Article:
Today I’m honoring Dorothy with this video retrospective of her best photographic moments.
If you’ve only known her since last spring, you missed knowing the real Dorothy. She was dynamic, energetic, fierce and powerful. From the time I met her in 2001 until her egg bound spring of 2014, she had fire in her eyes. After that, age-related health issues subdued her. I hope this video gives you a taste of what you missed.
Every year Dorothy raised three to five young peregrines — every year — and many of them went on to raise young peregrines of their own. With 43 fledglings and a host of descendants she increased the peregrine populations of Pennsylvania, Ohio, New York, Michigan and the Pittsburgh area … and those are the places we know about!
Dorothy was awesome. She was the first wild bird I ever knew as an individual and the bird that changed my life. I will miss her greatness but not her decline.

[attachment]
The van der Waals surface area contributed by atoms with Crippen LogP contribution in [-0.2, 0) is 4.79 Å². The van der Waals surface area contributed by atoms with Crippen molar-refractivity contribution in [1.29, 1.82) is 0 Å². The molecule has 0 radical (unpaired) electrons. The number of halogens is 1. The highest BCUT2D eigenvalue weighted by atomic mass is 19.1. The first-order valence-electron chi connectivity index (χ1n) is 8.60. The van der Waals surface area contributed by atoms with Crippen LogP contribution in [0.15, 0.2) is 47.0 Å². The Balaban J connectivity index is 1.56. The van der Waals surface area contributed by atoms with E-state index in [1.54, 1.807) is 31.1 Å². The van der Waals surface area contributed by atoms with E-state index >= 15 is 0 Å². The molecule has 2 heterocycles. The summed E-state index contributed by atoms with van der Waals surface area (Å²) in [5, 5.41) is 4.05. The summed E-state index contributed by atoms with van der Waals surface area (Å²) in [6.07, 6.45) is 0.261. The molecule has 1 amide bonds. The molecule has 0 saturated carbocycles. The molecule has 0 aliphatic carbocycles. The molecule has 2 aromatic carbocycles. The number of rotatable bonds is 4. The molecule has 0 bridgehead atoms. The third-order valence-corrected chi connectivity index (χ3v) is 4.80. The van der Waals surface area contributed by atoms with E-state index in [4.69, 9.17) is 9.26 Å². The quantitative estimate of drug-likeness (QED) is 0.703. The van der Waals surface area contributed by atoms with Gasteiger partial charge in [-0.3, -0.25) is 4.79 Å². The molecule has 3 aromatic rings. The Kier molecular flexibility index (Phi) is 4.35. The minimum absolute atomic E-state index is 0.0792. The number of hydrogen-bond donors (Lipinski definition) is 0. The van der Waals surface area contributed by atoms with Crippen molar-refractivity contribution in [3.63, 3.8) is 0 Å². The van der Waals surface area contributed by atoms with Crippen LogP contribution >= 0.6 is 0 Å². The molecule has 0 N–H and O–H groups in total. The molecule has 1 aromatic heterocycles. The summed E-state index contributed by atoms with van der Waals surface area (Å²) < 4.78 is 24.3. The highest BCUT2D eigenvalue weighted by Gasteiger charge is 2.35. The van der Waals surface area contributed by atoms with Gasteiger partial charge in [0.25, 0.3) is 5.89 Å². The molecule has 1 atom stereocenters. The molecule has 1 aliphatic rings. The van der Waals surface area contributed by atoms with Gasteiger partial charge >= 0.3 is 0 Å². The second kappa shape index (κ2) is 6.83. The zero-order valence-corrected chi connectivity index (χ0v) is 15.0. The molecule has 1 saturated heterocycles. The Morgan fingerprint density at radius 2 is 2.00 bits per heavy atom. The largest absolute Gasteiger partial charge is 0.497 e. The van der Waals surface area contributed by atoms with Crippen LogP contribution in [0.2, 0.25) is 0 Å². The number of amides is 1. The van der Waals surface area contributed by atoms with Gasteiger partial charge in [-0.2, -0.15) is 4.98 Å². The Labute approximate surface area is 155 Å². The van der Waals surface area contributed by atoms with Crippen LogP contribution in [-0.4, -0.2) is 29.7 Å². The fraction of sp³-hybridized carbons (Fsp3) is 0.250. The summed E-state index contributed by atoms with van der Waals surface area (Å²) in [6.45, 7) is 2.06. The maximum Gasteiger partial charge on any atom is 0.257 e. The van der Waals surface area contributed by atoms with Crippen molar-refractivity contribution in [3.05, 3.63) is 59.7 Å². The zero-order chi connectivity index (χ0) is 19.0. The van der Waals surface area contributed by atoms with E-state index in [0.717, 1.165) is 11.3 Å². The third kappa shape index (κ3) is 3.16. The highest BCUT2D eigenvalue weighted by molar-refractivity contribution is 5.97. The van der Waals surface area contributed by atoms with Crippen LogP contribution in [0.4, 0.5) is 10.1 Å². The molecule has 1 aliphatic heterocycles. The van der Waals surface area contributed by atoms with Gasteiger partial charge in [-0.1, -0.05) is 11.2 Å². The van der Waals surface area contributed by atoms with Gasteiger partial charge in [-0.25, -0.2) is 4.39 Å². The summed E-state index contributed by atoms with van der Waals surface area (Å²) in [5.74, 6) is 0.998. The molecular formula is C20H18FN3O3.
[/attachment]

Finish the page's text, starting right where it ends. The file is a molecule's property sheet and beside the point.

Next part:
Yo, Dorothy! You go, girl!
(YouTube video by Kate St. John with thanks to the photographers who made this possible: Peter Bell, Brian Cohen, Jessica Cernic Freeman, Sharon Leadbitter, Donna Memon, Mike Perzel, Jack Rowley, Pat Szczpanski, Steve Valasek and the National Aviary falconcam at the Cathedral of Learning, University of Pittsburgh)
Note: If you cannot play the video above, click here to watch it on YouTube.
Information on Dorothy’s lineage: Mother was Sibella (20V20), Peregrine Recovery Program captive-bred and released at Feldtman Ridge on Isle Royale National Park, Michigan on 20 July 1988. Father was Bill (74T), Peregrine Recovery Program captive-bred and released from Van Hise Hall at the University of Wisconsin-Madison in 1990. Data from Greg Septon: